Salt Lake City’s New Zero Home is One of the Most Energy-Efficient Houses in the US

by , 08/06/13

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The Zero Home uses a combination of new construction materials, improved building practices and high-tech infrastructure to achieve remarkable energy efficiency. By using 2×6 studs 24 inches on center instead of 2×4 studs 16 inches on center, the builders made it easier to add foam and fiber insulation to the exterior walls. An extra bead of sealant where each framing member meets provides an incredible level of air-tightness. Plus, the home’s tankless water heaters, high-efficiency HVAC system, double-pane windows filled with argon gas, and Energy Star appliances all help to keep energy demand so low (around 10 kilowatts) that the home can be powered by its 40 roof-mounted solar panels. Because the house is so energy-efficient, the HVAC system runs on stand-by most of the time and kicks on only four or five days out of the dear.

Vivint’s home control system plays a big part in the energy-efficient operation of the house. The home comes equipped with an all-new touchscreen control panel that includes real-time energy analytics. The homeowner can see just how much energy the house is generating and consuming at any given time. By combining the home security and home control systems, Vivint was able to achieve a whole new level of energy monitoring for the homeowner. For example, since the thermostat is tied into the security system, sensors on the doors and windows can send the homeowner a text message if someone left a door or window open, which are not only security threats, but waste energy as well.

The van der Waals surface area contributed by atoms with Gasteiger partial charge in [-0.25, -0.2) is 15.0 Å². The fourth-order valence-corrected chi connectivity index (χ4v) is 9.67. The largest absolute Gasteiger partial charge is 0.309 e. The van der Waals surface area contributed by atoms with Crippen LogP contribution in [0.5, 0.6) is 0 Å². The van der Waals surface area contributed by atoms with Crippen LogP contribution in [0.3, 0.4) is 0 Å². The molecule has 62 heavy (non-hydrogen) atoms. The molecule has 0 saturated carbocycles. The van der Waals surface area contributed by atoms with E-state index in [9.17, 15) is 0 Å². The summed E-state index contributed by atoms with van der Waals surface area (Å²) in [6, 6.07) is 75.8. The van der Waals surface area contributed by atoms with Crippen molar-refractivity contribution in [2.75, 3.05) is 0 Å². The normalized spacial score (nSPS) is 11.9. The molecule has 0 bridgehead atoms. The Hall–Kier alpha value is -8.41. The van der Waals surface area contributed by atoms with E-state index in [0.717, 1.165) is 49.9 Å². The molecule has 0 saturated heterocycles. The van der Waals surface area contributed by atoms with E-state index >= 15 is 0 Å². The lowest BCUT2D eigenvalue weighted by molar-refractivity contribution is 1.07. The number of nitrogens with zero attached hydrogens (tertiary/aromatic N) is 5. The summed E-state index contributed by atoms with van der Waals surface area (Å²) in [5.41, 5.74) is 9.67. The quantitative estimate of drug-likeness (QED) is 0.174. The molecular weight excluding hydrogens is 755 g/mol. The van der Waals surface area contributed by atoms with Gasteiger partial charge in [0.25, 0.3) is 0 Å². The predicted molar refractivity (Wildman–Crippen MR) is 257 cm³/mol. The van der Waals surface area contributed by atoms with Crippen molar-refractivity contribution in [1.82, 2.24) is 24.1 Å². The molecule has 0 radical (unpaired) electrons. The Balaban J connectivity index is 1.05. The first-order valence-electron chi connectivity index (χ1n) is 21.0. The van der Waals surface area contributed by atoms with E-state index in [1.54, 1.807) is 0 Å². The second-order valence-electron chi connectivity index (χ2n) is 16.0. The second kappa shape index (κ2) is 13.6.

The Zero Home is the first to be certified by the International Code Council as net zero in Climate Zone 5. Climate Zone 5 covers Utah and all the states that experience warm summers and cold winters. It also has earned a Home Efficiency Rating System (HERS) rating of zero. The home as a few other certifications under its belt, including US Department of Energy Challenge Home, EPA Indoor Air Plus Home and EPA Energy Star Home.

+ Garbett Homes

+ Vivint

Via TechHive

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  1. Taos n Tucson January 4, 2015 at 5:24 pm

    I like the house, it has a lot of great features that more builders should use. I do have one complaint though. The size. Seems counterproductive to use all these great features and then build so huge. No matter how much it saves, big is not better in the case of trying to save natural resources. Does any typical American upper middle class family of maybe 4 or 5 people really need over 4000 sq ft? I’m not telling everyone that they should live in Tiny Houses. I doubt I could, I tend to be attached to my stuff, but come on wouldn’t this home be even more incredible at half that size?

  2. Chris Lee August 6, 2013 at 4:34 pm

    Something is a little off Regarding the construction cost of this home. Techive is listing the sqft as 4,300. A sales price of $400,00 would put the construction and land cost plus profit at $93/sqft. This would be around $10-$30 less than a California production home meeting similar efficiency standards. This is not unimaginable but I think there something missing.
    The most interesting part of this story is how they kept the price down. It sounds as if thier use of advanced framing techniques lead to material reduction and increased energy efficiency thus lowering their cost. If that is the case then I would really like to her that story.

  3. kevin9 August 6, 2013 at 2:59 pm

    Too bad more houses dont have some of these energy saving features! But the house can only do so many green actions to save energy- the rest is up to the inhabitants. Most people wont receive a text message if they left the window open, but they (and people who live in these types of houses) can maintain a compost pile, ride their bikes instead of driving, and recycling.

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